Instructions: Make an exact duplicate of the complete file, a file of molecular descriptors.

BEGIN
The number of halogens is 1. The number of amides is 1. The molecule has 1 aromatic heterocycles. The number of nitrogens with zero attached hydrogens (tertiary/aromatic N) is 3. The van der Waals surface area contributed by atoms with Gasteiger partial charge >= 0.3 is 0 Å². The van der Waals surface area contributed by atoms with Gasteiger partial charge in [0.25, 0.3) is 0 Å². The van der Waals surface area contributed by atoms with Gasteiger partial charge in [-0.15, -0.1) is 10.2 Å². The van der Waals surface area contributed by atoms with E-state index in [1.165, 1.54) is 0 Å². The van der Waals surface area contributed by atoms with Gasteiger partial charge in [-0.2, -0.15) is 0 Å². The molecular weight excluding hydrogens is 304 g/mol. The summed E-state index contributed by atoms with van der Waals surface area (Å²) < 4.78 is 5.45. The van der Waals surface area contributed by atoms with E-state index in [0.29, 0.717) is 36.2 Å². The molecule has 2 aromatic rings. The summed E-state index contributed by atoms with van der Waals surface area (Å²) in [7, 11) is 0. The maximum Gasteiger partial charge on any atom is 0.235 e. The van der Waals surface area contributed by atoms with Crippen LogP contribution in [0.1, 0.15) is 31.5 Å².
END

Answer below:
The number of halogens is 1. The number of amides is 1. The molecule has 1 aromatic heterocycles. The number of nitrogens with zero attached hydrogens (tertiary/aromatic N) is 3. The van der Waals surface area contributed by atoms with Gasteiger partial charge >= 0.3 is 0 Å². The van der Waals surface area contributed by atoms with Gasteiger partial charge in [0.25, 0.3) is 0 Å². The van der Waals surface area contributed by atoms with Gasteiger partial charge in [-0.15, -0.1) is 10.2 Å². The van der Waals surface area contributed by atoms with E-state index in [1.165, 1.54) is 0 Å². The van der Waals surface area contributed by atoms with Gasteiger partial charge in [-0.2, -0.15) is 0 Å². The molecular weight excluding hydrogens is 304 g/mol. The summed E-state index contributed by atoms with van der Waals surface area (Å²) < 4.78 is 5.45. The van der Waals surface area contributed by atoms with E-state index in [0.29, 0.717) is 36.2 Å². The molecule has 2 aromatic rings. The summed E-state index contributed by atoms with van der Waals surface area (Å²) in [7, 11) is 0. The maximum Gasteiger partial charge on any atom is 0.235 e. The van der Waals surface area contributed by atoms with Crippen LogP contribution in [0.1, 0.15) is 31.5 Å².